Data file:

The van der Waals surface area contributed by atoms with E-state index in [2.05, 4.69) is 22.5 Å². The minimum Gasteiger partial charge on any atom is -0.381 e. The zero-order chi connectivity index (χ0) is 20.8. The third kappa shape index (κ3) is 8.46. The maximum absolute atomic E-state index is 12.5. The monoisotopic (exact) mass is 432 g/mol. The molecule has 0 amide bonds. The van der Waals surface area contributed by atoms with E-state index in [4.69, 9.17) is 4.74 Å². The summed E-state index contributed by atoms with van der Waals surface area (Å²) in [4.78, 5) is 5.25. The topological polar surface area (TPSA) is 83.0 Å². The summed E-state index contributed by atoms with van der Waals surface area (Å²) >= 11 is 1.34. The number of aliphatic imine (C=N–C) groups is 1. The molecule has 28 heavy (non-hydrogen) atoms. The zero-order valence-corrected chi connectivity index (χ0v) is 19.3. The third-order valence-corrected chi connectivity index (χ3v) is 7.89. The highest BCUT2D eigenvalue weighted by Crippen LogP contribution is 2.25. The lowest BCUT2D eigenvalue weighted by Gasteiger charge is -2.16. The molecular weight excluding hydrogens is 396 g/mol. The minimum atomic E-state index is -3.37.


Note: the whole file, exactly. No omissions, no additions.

The van der Waals surface area contributed by atoms with E-state index in [2.05, 4.69) is 22.5 Å². The minimum Gasteiger partial charge on any atom is -0.381 e. The zero-order chi connectivity index (χ0) is 20.8. The third kappa shape index (κ3) is 8.46. The maximum absolute atomic E-state index is 12.5. The monoisotopic (exact) mass is 432 g/mol. The molecule has 0 amide bonds. The van der Waals surface area contributed by atoms with E-state index in [4.69, 9.17) is 4.74 Å². The summed E-state index contributed by atoms with van der Waals surface area (Å²) in [4.78, 5) is 5.25. The topological polar surface area (TPSA) is 83.0 Å². The summed E-state index contributed by atoms with van der Waals surface area (Å²) >= 11 is 1.34. The number of aliphatic imine (C=N–C) groups is 1. The molecule has 28 heavy (non-hydrogen) atoms. The zero-order valence-corrected chi connectivity index (χ0v) is 19.3. The third-order valence-corrected chi connectivity index (χ3v) is 7.89. The highest BCUT2D eigenvalue weighted by Crippen LogP contribution is 2.25. The lowest BCUT2D eigenvalue weighted by Gasteiger charge is -2.16. The molecular weight excluding hydrogens is 396 g/mol. The minimum atomic E-state index is -3.37.